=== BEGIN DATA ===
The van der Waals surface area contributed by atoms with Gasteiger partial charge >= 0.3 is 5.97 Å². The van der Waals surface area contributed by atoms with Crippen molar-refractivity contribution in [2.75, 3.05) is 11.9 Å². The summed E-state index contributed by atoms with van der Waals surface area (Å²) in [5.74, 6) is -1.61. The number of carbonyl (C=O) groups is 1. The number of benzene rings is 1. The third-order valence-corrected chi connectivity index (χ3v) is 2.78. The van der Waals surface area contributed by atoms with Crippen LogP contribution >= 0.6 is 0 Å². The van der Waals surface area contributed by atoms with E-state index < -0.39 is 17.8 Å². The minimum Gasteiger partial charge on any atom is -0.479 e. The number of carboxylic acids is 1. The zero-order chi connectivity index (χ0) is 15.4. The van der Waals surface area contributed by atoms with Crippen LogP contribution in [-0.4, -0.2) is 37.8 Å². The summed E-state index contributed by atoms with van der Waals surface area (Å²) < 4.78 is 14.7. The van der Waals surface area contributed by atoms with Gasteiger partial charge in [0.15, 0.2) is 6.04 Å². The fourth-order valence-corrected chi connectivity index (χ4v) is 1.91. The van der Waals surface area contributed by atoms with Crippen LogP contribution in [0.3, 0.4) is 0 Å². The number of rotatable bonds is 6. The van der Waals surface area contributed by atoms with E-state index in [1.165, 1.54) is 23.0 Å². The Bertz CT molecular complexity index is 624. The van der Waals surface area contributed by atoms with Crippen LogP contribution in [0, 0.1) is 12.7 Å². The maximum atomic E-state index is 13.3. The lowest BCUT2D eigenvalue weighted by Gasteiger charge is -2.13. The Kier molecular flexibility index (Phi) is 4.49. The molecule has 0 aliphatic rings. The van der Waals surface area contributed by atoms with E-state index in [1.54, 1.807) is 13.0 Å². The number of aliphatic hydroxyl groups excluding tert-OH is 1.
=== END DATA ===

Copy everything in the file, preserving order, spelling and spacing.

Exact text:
The van der Waals surface area contributed by atoms with Gasteiger partial charge >= 0.3 is 5.97 Å². The van der Waals surface area contributed by atoms with Crippen molar-refractivity contribution in [2.75, 3.05) is 11.9 Å². The summed E-state index contributed by atoms with van der Waals surface area (Å²) in [5.74, 6) is -1.61. The number of carbonyl (C=O) groups is 1. The number of benzene rings is 1. The third-order valence-corrected chi connectivity index (χ3v) is 2.78. The van der Waals surface area contributed by atoms with Crippen LogP contribution >= 0.6 is 0 Å². The van der Waals surface area contributed by atoms with E-state index < -0.39 is 17.8 Å². The minimum Gasteiger partial charge on any atom is -0.479 e. The number of carboxylic acids is 1. The zero-order chi connectivity index (χ0) is 15.4. The van der Waals surface area contributed by atoms with Crippen LogP contribution in [-0.4, -0.2) is 37.8 Å². The summed E-state index contributed by atoms with van der Waals surface area (Å²) < 4.78 is 14.7. The van der Waals surface area contributed by atoms with Gasteiger partial charge in [0.15, 0.2) is 6.04 Å². The fourth-order valence-corrected chi connectivity index (χ4v) is 1.91. The van der Waals surface area contributed by atoms with Crippen LogP contribution in [0.3, 0.4) is 0 Å². The number of rotatable bonds is 6. The van der Waals surface area contributed by atoms with E-state index in [1.165, 1.54) is 23.0 Å². The Bertz CT molecular complexity index is 624. The van der Waals surface area contributed by atoms with Crippen LogP contribution in [0, 0.1) is 12.7 Å². The maximum atomic E-state index is 13.3. The lowest BCUT2D eigenvalue weighted by Gasteiger charge is -2.13. The Kier molecular flexibility index (Phi) is 4.49. The molecule has 0 aliphatic rings. The van der Waals surface area contributed by atoms with E-state index in [1.54, 1.807) is 13.0 Å². The number of aliphatic hydroxyl groups excluding tert-OH is 1.